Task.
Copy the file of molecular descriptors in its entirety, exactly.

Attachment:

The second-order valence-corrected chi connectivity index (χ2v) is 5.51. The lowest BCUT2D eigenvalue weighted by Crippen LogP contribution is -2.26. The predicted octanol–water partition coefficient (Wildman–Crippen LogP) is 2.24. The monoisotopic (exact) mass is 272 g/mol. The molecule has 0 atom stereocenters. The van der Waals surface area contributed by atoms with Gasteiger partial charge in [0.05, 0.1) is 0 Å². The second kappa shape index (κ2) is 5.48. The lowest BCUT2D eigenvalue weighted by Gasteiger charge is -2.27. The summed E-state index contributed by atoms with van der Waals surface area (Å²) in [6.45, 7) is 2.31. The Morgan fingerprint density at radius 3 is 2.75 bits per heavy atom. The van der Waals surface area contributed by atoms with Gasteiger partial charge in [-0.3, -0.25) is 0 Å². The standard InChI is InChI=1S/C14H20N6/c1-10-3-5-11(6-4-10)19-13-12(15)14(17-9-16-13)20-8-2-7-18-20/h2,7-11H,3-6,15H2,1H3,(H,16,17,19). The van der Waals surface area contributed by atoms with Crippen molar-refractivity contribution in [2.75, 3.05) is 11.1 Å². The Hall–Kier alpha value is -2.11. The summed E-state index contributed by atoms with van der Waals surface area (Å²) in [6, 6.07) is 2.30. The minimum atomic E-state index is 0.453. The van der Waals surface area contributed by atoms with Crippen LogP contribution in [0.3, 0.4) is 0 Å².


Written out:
The second-order valence-corrected chi connectivity index (χ2v) is 5.51. The lowest BCUT2D eigenvalue weighted by Crippen LogP contribution is -2.26. The predicted octanol–water partition coefficient (Wildman–Crippen LogP) is 2.24. The monoisotopic (exact) mass is 272 g/mol. The molecule has 0 atom stereocenters. The van der Waals surface area contributed by atoms with Gasteiger partial charge in [0.05, 0.1) is 0 Å². The second kappa shape index (κ2) is 5.48. The lowest BCUT2D eigenvalue weighted by Gasteiger charge is -2.27. The summed E-state index contributed by atoms with van der Waals surface area (Å²) in [6.45, 7) is 2.31. The Morgan fingerprint density at radius 3 is 2.75 bits per heavy atom. The van der Waals surface area contributed by atoms with Gasteiger partial charge in [-0.3, -0.25) is 0 Å². The standard InChI is InChI=1S/C14H20N6/c1-10-3-5-11(6-4-10)19-13-12(15)14(17-9-16-13)20-8-2-7-18-20/h2,7-11H,3-6,15H2,1H3,(H,16,17,19). The van der Waals surface area contributed by atoms with Crippen molar-refractivity contribution in [2.75, 3.05) is 11.1 Å². The Hall–Kier alpha value is -2.11. The summed E-state index contributed by atoms with van der Waals surface area (Å²) in [6, 6.07) is 2.30. The minimum atomic E-state index is 0.453. The van der Waals surface area contributed by atoms with Crippen LogP contribution in [0.3, 0.4) is 0 Å².